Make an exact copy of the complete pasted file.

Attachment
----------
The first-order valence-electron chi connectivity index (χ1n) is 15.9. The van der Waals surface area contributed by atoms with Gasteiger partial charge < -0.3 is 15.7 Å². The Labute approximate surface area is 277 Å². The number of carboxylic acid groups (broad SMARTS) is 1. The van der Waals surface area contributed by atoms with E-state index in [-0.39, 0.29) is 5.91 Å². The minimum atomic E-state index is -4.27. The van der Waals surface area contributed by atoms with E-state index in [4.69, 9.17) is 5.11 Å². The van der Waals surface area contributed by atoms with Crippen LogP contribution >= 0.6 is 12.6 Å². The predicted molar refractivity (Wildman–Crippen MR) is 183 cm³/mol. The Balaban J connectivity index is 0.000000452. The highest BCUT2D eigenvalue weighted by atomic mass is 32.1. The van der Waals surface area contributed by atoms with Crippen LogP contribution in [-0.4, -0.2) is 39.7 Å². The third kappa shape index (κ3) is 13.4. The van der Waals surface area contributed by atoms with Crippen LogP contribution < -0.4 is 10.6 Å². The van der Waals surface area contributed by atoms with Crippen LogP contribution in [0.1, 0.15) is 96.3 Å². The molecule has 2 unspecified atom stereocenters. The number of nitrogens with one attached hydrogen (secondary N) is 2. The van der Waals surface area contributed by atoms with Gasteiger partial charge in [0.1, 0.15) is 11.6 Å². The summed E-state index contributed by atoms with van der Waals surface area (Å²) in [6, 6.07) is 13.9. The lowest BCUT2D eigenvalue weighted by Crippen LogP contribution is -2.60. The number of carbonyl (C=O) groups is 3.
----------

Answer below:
The first-order valence-electron chi connectivity index (χ1n) is 15.9. The van der Waals surface area contributed by atoms with Gasteiger partial charge < -0.3 is 15.7 Å². The Labute approximate surface area is 277 Å². The number of carboxylic acid groups (broad SMARTS) is 1. The van der Waals surface area contributed by atoms with E-state index in [-0.39, 0.29) is 5.91 Å². The minimum atomic E-state index is -4.27. The van der Waals surface area contributed by atoms with E-state index in [4.69, 9.17) is 5.11 Å². The van der Waals surface area contributed by atoms with Crippen LogP contribution >= 0.6 is 12.6 Å². The predicted molar refractivity (Wildman–Crippen MR) is 183 cm³/mol. The Balaban J connectivity index is 0.000000452. The highest BCUT2D eigenvalue weighted by atomic mass is 32.1. The van der Waals surface area contributed by atoms with Crippen LogP contribution in [-0.4, -0.2) is 39.7 Å². The third kappa shape index (κ3) is 13.4. The van der Waals surface area contributed by atoms with Crippen LogP contribution < -0.4 is 10.6 Å². The van der Waals surface area contributed by atoms with Crippen LogP contribution in [0.1, 0.15) is 96.3 Å². The molecule has 2 unspecified atom stereocenters. The number of nitrogens with one attached hydrogen (secondary N) is 2. The van der Waals surface area contributed by atoms with Gasteiger partial charge in [0.1, 0.15) is 11.6 Å². The summed E-state index contributed by atoms with van der Waals surface area (Å²) in [6, 6.07) is 13.9. The lowest BCUT2D eigenvalue weighted by Crippen LogP contribution is -2.60. The number of carbonyl (C=O) groups is 3.